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What Is Tardive Dyskinesia?

Tardive dyskinesia is a movement disorder that causes repetitive, involuntary movements in the face, neck, arms, and legs. The condition is a side effect of certain medications. Symptoms can improve after discontinuing the medications that cause it, however, your symptoms may persist.

How Common Is Tardive Dyskinesia?

It is a relatively common movement disorder that can affect up to 20 percent of people treated with antipsychotic (or neuroleptic) medications. Anyone who takes neuroleptic medications is at risk for tardive dyskinesia. Women may be at higher risk than men, especially in middle-aged to senior patients. The duration of exposure to neuroleptic medications and the type of medication (first-generation antipsychotics versus second-generation antipsychotics) are also risk factors for developing tardive dyskinesia.

Tardive Dyskinesia Symptoms

People who have this condition will often experience involuntary movements in their jaw, lips, and tongue but these involuntary movements can affect any part of the body. Symptoms include:

  • facial grimacing,
  • sticking out their tongue,
  • making a sucking or fish-like movement with their mouth,
  • rapid jerking movements in their arms and legs, and
  • slow, twisting movements of any body part.

The signs of tardive dyskinesia can be hard to detect. More subtle symptoms include:

  • fidgeting,
  • wiggling,
  • swaying,
  • head bobbing, and
  • twitching.

Why Choose University of Utah Health?

Our neurologists have extensive experience and training in treating movement disorders through our Movement Disorders Clinic. Many movement disorders can be treated with early diagnosis and treatment. At U of U Health, our services focus on customized treatment plans for each patient. We’ll evaluate your individual symptoms and case to develop the best plan for your needs.

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Tardive Dyskinesia Causes

This disorder is caused by the long-term use of certain types of medications. These drugs are usually prescribed to manage certain psychiatric, neurological, or gastrointestinal conditions. They are sometimes prescribed for long-term use when the benefits outweigh the risk of tardive dyskinesia symptoms.  

What Medications Cause Tardive Dyskinesia?

The majority of tardive dyskinesia is caused by neuroleptics (antipsychotics). These medications treat psychotic disorders (such as schizophrenia), bipolar disorder, and other mental health conditions.

Other medications that may cause tardive dyskinesia include:

  • antiemetics (such as metoclopramide and prochlorperazine which treat nausea),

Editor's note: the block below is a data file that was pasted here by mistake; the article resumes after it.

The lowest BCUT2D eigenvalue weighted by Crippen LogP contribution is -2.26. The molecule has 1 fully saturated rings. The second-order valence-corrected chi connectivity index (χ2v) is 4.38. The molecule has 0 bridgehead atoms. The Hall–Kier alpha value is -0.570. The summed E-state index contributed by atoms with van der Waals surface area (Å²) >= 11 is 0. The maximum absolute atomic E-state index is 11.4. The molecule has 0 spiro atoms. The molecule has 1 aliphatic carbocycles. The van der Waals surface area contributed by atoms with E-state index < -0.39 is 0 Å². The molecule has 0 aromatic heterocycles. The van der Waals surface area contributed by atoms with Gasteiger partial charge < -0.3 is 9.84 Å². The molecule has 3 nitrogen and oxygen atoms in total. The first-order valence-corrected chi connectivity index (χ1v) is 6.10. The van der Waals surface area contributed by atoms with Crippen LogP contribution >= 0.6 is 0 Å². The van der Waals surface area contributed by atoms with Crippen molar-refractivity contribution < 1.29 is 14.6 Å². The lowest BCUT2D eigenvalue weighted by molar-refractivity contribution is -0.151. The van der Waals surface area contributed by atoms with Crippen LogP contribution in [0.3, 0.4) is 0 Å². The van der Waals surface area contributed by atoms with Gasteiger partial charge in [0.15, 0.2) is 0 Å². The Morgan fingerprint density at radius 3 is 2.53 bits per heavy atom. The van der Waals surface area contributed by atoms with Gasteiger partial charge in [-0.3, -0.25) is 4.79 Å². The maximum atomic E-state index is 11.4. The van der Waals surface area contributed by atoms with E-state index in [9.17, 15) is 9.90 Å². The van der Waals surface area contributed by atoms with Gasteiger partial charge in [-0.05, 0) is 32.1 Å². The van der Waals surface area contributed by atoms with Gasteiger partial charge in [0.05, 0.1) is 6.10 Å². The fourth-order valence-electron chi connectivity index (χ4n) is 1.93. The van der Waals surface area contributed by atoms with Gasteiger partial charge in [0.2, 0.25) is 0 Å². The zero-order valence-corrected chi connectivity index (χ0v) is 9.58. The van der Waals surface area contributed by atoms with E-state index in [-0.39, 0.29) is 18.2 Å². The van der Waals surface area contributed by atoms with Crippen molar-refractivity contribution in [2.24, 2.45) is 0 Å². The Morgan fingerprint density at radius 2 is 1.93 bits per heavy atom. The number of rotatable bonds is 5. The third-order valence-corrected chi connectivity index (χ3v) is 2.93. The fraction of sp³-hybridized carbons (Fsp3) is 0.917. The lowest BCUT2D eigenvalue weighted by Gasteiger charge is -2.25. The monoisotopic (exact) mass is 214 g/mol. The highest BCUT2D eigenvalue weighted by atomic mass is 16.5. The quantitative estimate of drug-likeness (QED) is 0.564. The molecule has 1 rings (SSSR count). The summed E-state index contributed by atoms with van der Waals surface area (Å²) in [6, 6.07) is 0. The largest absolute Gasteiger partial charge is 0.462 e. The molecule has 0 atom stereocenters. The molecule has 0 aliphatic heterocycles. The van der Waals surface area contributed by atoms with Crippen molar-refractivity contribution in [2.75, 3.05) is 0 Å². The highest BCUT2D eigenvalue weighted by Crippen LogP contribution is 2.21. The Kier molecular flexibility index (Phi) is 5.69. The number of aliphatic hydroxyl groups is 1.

• antidepressants,
  • lithium (a mood stabilizer that treats many mental health conditions).

However, the risk of developing tardive dyskinesia from antidepressants and lithium is low.

Tardive Dyskinesia Risk Factors

Your risk for developing tardive dyskinesia increases if you:

  • are over age 65,
  • use certain classes of drugs long-term,
  • are female, or
  • have a history of alcohol or drug abuse.

To reduce your risk of developing tardive dyskinesia, your provider may prescribe you the lowest effective dose of neuroleptic medication for the shortest amount of time. Talk to your provider about how this dosage and time frame will affect your health condition. 

How Is Tardive Dyskinesia Diagnosed?

During your initial appointment, one of our neurologists will assess your medications list and analyze your involuntary movements. The frequency and severity of your involuntary movements will help our neurologists diagnose tardive dyskinesia and develop the best treatment plan for your condition.

You may notice these unusual movements while at home. If you’re not sure if the involuntary movements are signs of tardive dyskinesia, ask your provider to confirm or refer you to a neurologist.

Tardive Dyskinesia Treatment

Treating tardive dyskinesia depends on a range of factors, such as the type of medication you’re taking and why you’re taking it. The first step is to stop taking the medication that’s causing it when possible. It may be all that’s needed to resolve your symptoms but tardive dyskinesia often persists even after the discontinuation of the offending medications—remission rates may vary from less than 20 percent to 60 percent.

Patients who take neuroleptics (antipsychotics) for mental health conditions, such as schizophrenia, are less likely to be able to stop the medication that causes tardive dyskinesia. This is because these medications are vital to their mental health. For these cases, our neurologists may recommend medication to reduce their tardive dyskinesia symptoms.

At U of U Health, we also offer:

  • Deep brain stimulationDuring this procedure, we place thin wires with electrodes at certain areas in your brain to receive electrical impulses. A device similar to a pacemaker is placed under the skin of your upper chest and worn at all times to deliver the pattern of impulses prescribed by your doctor. Deep brain stimulation is not a cure, but it helps manage your symptoms and improve your physical and mental wellbeing.
  • Botox injections—These injections block specific muscles from moving involuntarily.

Schedule an Appointment with our Neurologists

To see a neurologist in our Movement Disorders Clinic, you’ll need a referral from your primary healthcare provider. Call 801-585-7575 to learn how to make an appointment with us.